Sunday, July 24, 2011

The Intersection of Skills and Subjects

skills and subject2 (2)Skills need developing.

Skills need practice.

Skills help students learn.

Skills will help students do well in college.

Skills will help students succeed in life after school.

Collaboration, communication, creativity, and critical thinking are skills.

Reading, writing, synthesizing, thinking, presenting, and delivering on time are skills.

On the other hand, United States History (for example) is a topic, a subject, a focus, etc.  It is not a skill.

Schools help students develop skills through the introduction of diverse subjects.  Each subject is unique in its focus, thus requiring students to use diverse skills to learn the material.  Sometimes the skills developed in a course are as important to success in the next course as learning the material is.  For example, the research skills I learned in US History were more valuable to my success the following year in Ancient World History than the subject matter, which had nothing at all to do with Ancient World History.

Skills matter in school, but not in isolation of subject matter.

Subject matter is important.  Knowing stuff is important.  You don’t want to be the person I heard at Arlington National Cemetery telling their child that Ted Kennedy was a President who was assassinated in Florida while campaigning for re-election (Yes, I actually heard that).  You don’t want to be the person no one can hold a conversation with because you are so uninformed that trying to hold a stimulating conversation is nearly impossible.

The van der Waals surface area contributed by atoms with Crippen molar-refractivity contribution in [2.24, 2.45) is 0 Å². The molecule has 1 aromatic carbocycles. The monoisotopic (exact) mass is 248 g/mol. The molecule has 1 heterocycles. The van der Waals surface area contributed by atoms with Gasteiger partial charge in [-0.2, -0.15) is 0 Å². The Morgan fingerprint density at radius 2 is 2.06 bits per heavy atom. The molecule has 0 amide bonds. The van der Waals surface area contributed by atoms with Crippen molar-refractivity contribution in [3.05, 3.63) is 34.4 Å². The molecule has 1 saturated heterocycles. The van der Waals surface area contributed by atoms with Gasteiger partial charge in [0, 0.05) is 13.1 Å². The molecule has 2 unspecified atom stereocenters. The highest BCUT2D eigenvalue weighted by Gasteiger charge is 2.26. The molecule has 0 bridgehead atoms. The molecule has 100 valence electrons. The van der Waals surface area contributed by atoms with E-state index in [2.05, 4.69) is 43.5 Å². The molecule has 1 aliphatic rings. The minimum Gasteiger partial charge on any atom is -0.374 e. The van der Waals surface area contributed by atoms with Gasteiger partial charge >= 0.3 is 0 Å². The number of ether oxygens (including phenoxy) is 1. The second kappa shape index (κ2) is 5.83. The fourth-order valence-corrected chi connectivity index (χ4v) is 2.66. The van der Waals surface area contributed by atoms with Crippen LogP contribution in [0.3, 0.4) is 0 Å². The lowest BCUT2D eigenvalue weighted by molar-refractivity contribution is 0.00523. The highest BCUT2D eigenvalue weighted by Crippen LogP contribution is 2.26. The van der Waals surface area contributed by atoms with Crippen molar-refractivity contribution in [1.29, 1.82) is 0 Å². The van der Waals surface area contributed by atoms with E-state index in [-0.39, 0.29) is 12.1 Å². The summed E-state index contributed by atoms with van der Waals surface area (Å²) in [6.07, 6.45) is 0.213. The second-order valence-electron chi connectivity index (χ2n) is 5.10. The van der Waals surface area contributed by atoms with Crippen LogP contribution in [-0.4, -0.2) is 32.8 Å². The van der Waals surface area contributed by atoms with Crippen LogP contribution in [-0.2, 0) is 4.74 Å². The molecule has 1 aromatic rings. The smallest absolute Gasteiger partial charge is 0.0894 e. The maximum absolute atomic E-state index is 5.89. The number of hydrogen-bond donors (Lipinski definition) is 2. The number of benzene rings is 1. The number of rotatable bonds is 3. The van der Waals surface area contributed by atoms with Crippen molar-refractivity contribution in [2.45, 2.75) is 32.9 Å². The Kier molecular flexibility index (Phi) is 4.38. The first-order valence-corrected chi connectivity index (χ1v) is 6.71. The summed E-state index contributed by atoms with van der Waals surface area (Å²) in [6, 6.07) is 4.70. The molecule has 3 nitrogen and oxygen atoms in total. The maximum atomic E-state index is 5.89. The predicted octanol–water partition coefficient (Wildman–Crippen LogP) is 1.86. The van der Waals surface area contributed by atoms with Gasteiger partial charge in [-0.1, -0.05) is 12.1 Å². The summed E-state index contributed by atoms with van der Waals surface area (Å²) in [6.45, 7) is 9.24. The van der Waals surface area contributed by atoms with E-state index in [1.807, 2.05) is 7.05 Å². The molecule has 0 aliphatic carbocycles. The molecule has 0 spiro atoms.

The less you know, the more time you use looking up the answers.  Not a bad way to spend time.  I like learning new things.  But, the more you learn, the more you want to learn because as you get more informed, your questions get better and deeper.  The more you know, the more time you have to be creative, do something new, or help other people.

Teachers, students are in your room to learn, not to see how much you know.

  • Does that homework assignment give students an opportunity to practice valuable skills while reinforcing the important subject material?
  • Is that test a measurement of student understanding or just a grade in the grade book?
  • In addition to today’s topic, what skills are refined by your lecture?
  • Along with demonstrating understanding of the material, how much of your grading system considers demonstration of skills?

We learn more, we ask better questions.

We ask better questions, we understand deeper.

          We understand deeper, we become more involved.

                     We get involved, we find a passion..

Passions motivate.  Motivated students produce great work.

When skills and subjects intersect, motivated students who do great work emerge.

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